Point-of-care testing allows diagnoses in a physician’s office, an ambulance, the home, the field or in the hospital. The results of care are timely and allow rapid treatment to the patient.
According to the National Institutes of Health (NIH), empowering clinicians to make decisions at the point-of-care has the potential to significantly impact healthcare delivery and to address the challenges of health disparities. “The success of a potential shift from curative medicine, to predictive, personalised, and pre-emptive medicine could rely on the development of portable diagnostic and monitoring devices for point-of-care testing.”
The emphasis of care is shifting toward prevention and early detection of disease, as well as management of multiple chronic conditions. Point-of-care testing gives immediate results in non-laboratory settings to support more patient-centred approaches to healthcare delivery.
The NIH supports the development of sensor and microsystem and low-cost imaging technologies for point-of-care testing. Sensor technologies enable the rapid analysis of blood samples for several critical care assays, including blood chemistry, electrolytes, blood gases and haematology.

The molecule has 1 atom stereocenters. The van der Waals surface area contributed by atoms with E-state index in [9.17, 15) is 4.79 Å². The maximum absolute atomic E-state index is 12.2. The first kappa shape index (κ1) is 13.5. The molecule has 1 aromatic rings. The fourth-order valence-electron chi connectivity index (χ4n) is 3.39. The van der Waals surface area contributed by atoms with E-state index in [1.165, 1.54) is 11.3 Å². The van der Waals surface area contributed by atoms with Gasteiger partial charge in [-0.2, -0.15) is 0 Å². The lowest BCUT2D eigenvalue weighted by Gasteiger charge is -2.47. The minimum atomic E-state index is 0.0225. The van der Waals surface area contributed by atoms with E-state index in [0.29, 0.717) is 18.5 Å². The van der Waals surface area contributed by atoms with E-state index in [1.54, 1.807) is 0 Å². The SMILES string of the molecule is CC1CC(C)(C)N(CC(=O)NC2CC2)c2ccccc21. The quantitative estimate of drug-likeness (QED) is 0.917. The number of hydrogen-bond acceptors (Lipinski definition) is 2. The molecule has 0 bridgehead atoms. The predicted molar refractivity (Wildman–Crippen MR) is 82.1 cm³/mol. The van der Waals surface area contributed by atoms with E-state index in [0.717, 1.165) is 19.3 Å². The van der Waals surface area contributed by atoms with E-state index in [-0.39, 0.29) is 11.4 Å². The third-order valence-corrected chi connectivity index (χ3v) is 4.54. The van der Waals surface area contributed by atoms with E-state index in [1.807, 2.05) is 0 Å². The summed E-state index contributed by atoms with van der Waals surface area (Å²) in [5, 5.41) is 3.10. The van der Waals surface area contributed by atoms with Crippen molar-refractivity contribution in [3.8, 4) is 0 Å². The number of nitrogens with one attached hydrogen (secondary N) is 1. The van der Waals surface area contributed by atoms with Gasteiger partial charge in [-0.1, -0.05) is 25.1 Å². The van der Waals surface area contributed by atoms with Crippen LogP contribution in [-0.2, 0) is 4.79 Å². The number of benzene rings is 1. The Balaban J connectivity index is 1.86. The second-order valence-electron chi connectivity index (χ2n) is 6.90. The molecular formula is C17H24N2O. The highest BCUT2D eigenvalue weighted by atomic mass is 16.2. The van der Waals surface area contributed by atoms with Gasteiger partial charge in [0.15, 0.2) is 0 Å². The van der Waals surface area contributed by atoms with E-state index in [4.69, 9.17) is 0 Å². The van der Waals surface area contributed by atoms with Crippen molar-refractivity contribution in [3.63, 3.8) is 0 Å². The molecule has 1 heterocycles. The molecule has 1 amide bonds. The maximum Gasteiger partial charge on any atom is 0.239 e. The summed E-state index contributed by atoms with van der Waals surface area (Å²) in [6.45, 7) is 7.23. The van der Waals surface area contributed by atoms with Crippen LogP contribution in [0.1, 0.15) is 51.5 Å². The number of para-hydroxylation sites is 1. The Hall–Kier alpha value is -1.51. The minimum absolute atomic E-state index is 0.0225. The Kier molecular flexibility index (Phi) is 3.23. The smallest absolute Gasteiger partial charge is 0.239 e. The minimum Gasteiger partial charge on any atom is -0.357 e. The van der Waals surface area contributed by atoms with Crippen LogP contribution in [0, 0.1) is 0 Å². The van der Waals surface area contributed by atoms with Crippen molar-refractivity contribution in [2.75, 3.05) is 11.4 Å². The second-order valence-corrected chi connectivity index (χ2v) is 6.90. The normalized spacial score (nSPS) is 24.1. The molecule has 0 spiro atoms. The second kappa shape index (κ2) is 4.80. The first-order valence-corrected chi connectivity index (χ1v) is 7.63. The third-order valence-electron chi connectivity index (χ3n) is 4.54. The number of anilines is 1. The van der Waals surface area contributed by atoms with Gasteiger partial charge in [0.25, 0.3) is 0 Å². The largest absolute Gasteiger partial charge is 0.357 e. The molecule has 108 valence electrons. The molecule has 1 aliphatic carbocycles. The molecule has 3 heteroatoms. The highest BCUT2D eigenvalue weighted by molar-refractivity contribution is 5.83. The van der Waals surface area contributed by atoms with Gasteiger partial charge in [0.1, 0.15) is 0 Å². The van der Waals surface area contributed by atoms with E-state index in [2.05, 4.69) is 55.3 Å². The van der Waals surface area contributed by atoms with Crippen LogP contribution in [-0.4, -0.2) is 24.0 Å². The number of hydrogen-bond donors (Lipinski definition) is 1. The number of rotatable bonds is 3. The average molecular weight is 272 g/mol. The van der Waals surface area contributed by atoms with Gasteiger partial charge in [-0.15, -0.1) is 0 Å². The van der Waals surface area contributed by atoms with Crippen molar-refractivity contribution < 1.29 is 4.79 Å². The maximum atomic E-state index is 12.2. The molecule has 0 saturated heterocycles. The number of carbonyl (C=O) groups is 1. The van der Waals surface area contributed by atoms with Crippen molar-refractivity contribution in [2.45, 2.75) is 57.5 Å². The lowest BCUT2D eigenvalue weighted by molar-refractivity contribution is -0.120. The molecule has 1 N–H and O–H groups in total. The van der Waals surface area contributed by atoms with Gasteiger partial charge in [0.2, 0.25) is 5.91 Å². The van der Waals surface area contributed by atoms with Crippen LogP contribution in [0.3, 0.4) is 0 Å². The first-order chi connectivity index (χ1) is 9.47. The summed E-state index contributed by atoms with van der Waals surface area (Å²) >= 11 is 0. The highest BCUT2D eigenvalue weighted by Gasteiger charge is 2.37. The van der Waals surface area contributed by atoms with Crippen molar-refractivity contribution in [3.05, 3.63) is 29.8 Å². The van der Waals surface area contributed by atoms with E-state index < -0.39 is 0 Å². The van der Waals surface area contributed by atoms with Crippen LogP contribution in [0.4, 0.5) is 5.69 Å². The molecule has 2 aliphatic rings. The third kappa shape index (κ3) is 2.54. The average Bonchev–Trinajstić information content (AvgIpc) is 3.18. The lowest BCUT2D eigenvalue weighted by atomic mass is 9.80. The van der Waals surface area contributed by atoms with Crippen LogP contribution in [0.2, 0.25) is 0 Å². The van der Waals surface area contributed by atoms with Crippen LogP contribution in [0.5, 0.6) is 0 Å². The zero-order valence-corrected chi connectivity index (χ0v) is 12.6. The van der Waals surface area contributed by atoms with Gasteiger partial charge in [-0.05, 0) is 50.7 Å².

Biosensors are used clinically for toxicology and drug screens, measurement of blood cells and blood coagulations, bedside diagnosis of heart disease through detection of cardiac markers in the blood and glucose self-testing.
Current developments in point-of-care testing are addressing the challenges of diagnosis and treatment of cancer, stroke and cardiac patients.
Researchers supported by National Institute of Biomedical Imaging and Bioengineering (NIBIB) have developed a unique microfluidic device capable of efficient separation of circulating tumour cells from whole blood. This technology has broad implications both for advancing cancer biology research and for the clinical management of cancer, including detection, diagnosis and monitoring.
With the development of miniaturised devices and wireless communication, the way in which doctors care for patients will change dramatically and the role patients take in their own health care will increase. Health care will become more personalised through tailoring of interventions to individual patients.
The next decade will bring a new realm of precision and efficiency to the way information is transmitted and interpreted, and the way medicine is practiced.
Low-cost diagnostic imaging devices can be used at the point-of-patient care for disadvantaged and under-served populations. The development of low-cost imaging devices could make affordable diagnostic imaging more widely available, particularly in remote or rural communities and small hospitals that do not have ready access to these technologies.
A new method using an optical probe for cervical cancer detection and treatment could significantly lower the mortality rate worldwide. Combining a small optical imaging device with a treatment modality could provide both diagnosis and treatment of cervical cancer at the same time.
Source: The National Institutes of Health